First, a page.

Canada’s Stand on Water as a Human Right
Freshwater supplies are not equally distributed around the world, and some countries have access to more resources than others. The World Health Organization (WHO) declared access to water as a fundamental human right. Unfortunately, an estimated 1.1 Billion people around the world do not have access to adequate, safe freshwater.
Inequality in water distribution and quality around the world creates myriad economic and social problems. Polluted water is responsible for many deaths by waterborne illnesses. The WHO estimates that one child dies every 15 seconds from diarrhea, which is caused largely by poor sanitation and unsafe water supplies.
The right to safe water and sanitation is included in a number of international treaties and conventions. The Universal Declaration of Human Rights guaranteed all people to a standard of living adequate to their well-being. The United Nations Committee on Economic, Social and Cultural Rights also adopted the right to health, and specifically recognized water as an independent right.
While the right to water sounds intuitive and supported by all people, it has political and legal implications. In 2008, Germany and Spain lead a motion in the United Nations to declare water and sanitation as a human right. Canada was the only country to vote against that motion, stating that there are no human rights obligations related to access to safe water under international conventions.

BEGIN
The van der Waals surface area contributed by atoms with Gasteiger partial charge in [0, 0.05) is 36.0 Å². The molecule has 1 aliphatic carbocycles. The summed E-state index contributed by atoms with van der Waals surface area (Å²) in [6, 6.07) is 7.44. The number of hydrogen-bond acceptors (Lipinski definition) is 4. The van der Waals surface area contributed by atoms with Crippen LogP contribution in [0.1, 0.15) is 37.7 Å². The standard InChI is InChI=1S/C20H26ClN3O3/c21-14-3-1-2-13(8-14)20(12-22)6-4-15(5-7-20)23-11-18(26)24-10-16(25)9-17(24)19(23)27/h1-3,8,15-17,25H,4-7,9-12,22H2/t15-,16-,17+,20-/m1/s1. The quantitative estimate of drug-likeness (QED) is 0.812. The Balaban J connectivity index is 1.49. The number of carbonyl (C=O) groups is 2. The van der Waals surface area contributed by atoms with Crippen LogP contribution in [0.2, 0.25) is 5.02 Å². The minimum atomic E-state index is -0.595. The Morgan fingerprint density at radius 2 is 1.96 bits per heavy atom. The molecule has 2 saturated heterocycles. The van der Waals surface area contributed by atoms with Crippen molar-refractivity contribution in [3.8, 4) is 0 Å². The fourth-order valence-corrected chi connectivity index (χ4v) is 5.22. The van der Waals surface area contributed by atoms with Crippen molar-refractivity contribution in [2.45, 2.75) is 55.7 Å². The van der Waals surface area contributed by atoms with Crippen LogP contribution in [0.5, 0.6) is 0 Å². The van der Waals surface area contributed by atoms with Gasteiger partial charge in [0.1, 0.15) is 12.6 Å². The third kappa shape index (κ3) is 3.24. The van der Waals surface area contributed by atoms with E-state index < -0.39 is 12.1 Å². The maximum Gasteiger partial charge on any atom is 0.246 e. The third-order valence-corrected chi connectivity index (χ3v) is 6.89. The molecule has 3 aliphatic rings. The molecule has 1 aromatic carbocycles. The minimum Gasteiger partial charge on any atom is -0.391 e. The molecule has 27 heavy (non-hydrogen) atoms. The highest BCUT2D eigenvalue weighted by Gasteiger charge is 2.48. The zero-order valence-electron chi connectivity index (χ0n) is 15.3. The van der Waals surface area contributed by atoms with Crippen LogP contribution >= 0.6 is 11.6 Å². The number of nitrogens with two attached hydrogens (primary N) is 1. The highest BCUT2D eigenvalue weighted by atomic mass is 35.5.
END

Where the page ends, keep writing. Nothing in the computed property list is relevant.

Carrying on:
The explanation of the Canadian government is that if water were to be declared as a human right, it might jeopardize the delicate negotiations on water rights between Canada and the United States. Furthermore, it may promote private enterprises in the United States to make claims on Canada’s water supplies and open the door to bulk water exports because of the North American Free Trade Agreement.
According to the Centre on Human Rights and Evictions, the international definition of water as a human right protects the sovereignty of nations and does not give private investors the right to claim Canadian water resources on the basis of human rights. The right for water limits access to water to basic personal and hygiene use which typically account for only 5% of overall water consumption.
Recognizing water as a human right will not jeopardize Canada’s water resources and will not give other countries the right to lay claims on Canadian territorial waters. On the contrary, recognizing water as a human right will empower poor communities to hold their governments to account and promote reforms of sanitation and water policies. Hopefully, that will provide people access to safe drinking water.
Canada can support developing nations by sharing technological innovations and assisting developing countries in building safe water infrastructure. After all, proper management and conservation of water resources will help countries utilize their own water resources without the need for bulk water imports or conflicts over water rights.